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'Vaccines don’t do any good sitting in a freezer.' Ducey issues order to speed up vaccine distribution

The new order directs the Arizona Department of Health Services to implement a state-directed allocation model that has “a goal of a uniform approach."

ARIZONA, USA — Arizona Gov. Doug Ducey announced an executive order on Wednesday aimed at speeding up the rollout of the COVID-19 vaccine distribution in Arizona.

The order, according to Ducey’s office, expands access to the vaccine by streamlining distribution and establishing additional vaccination sites.

Each county currently has their own implementation plans. The governor’s order directs the Arizona Department of Health Services to implement a state-directed allocation model that has “a goal of a uniform approach."

Per the order:

  1. ADHS shall establish and implement a state-directed vaccine allocator model for the purpose of rapidly expanding access to vaccinations for high risk and high priority Arizonans through a statewide approach.
  2. ADHS may take possession of any vaccine allocation and relocate it to provide statewide coverage for rapid distribution and administration.
  3. Private vaccination distribution sites shall only be established after consultation with ADHS.
  4. Local Public Health Departments shall (1) prominently display on their websites they phase their county is currently vaccinating and the location of vaccination sites, and (2) inform ADHS of any status change or phase change.

A spokesperson with Ducey’s office told 12 News earlier in the day that the pace of Arizona’s COVID-19 vaccine rollout is not going as quickly as they’d like and “the vaccine is not doing anyone good sitting in a refrigerator.”

"Across the country, news of delays in distributing the #COVID19 vaccine are being reported. While Arizona has avoided many of these issues, any delay in shots being given to Arizonans is unacceptable," Ducey wrote on Twitter

The state was projected to receive 384,000 doses, but only ended up with an allotment of 314,000. More than 57,000 doses of the vaccine have been given across the state as of Tuesday, according to ADHS in a Wednesday news conference. Most of these were the Pfizer vaccine.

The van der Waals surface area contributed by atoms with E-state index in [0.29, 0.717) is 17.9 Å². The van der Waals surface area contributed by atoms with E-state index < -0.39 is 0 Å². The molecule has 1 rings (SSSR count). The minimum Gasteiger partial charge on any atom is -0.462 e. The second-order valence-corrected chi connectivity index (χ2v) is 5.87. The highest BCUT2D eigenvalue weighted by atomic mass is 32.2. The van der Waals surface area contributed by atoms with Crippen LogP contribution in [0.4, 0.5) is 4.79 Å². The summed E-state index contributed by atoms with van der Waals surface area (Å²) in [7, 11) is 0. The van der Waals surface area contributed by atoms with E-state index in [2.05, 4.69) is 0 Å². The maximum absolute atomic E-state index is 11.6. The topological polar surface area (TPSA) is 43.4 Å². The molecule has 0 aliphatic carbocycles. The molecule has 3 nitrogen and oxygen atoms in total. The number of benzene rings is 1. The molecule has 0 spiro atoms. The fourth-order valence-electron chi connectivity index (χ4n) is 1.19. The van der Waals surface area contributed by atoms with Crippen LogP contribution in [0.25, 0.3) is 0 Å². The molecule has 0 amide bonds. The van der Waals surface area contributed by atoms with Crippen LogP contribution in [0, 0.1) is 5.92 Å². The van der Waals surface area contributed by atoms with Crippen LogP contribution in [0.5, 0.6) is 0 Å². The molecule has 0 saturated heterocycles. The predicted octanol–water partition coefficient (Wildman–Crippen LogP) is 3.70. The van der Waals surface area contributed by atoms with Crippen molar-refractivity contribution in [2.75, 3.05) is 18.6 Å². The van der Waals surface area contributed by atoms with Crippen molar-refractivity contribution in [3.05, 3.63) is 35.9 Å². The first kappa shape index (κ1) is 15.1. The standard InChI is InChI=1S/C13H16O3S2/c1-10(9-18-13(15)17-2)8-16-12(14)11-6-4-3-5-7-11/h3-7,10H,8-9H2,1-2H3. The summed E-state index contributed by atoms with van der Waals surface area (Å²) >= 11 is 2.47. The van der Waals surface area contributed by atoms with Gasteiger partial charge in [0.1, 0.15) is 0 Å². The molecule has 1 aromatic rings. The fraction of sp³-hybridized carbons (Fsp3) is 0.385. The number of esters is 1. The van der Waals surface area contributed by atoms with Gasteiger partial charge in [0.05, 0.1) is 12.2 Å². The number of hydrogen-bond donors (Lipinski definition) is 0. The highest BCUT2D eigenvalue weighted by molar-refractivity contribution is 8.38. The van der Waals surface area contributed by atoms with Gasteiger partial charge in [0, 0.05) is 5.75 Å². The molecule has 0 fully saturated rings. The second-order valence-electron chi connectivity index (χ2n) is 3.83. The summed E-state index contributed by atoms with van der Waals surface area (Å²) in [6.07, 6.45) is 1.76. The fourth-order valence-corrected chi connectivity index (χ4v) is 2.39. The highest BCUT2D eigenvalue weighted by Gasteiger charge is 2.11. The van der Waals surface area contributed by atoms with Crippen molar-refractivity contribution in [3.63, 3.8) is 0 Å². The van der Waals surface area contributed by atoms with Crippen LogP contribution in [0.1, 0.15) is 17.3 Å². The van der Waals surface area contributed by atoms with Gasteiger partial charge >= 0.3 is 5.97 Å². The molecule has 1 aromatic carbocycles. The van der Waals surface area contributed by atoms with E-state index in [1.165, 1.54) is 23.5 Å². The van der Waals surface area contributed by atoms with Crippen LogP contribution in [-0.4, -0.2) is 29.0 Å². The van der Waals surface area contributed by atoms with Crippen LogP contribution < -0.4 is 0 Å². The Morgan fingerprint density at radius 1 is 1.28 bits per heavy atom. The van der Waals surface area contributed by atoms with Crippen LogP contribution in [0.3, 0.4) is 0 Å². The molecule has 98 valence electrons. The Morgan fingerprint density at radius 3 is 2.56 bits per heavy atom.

There’s a need to rapidly expand access to those vaccination sites as well as working with other statewide providers,” said Dr. Cara Christ in Wednesday's press conference.  

The Maricopa County Public Health Department states that 36,121 doses have been administered in the state’s largest county as of Dec. 30, according to the department's vaccine dashboard. 

"Arizona’s goal is getting every available dose of COVID-19 vaccine as soon as possible to the healthcare professionals and others who are part of Phase 1A, while working toward the most efficient rollout possible to the much larger populations in Phase 1B and beyond," AZDHS Communications Director Steve Elliott said.

Who will be eligible to get the vaccine? Eventually, everyone who wants a vaccine will be able to get one. However, when the vaccine is first available there will be limited supply. Will winter visitors or other non-residents be eligible to get vaccinated if they fall into Phase 1 prioritization groups?

There are 70 initial vaccination sites statewide with additional site scheduled to be phased in as more vaccine becomes available in January and March next year. So far more than 650 providers, like Walgreens and CVS have been approved and are eligible to receive the vaccine when supplies become available. As of now more than 2,000 long-term care facilities have signed up for onsite clinic for residents and staff.  

AZDHS reported 5,267 new coronavirus cases and 78 new coronavirus deaths on their dashboard Wednesday morning as multiple COVID-19 metrics continue to rise. A total of 512,489 Arizonans have tested positive for the virus and 8,718 Arizonans have died due to it.

COVID-19 patients are using 61% of the state's ICU beds. Only 178 ICU beds in the entire state are not being used, 10% of the total amount.

53% of Arizona's inpatient beds are in use by COVID-19 patients. Only 698 inpatient beds are left in the state, 8% of the total amount.

Dr. Christ told reporters that next week the state will see an additional 300 traveling nurses to help with staffing concerns and by the end of January there should be an additional 900 across Arizona hospitals. 

Arizona is following a national trend of vaccination disappointment. To date, only 2.6 million have been vaccinated. Health experts say that’s not nearly enough to reach herd immunity by next summer.

RELATED: Coronavirus in Arizona on Dec. 30: 5,267 new cases, 78 new deaths reported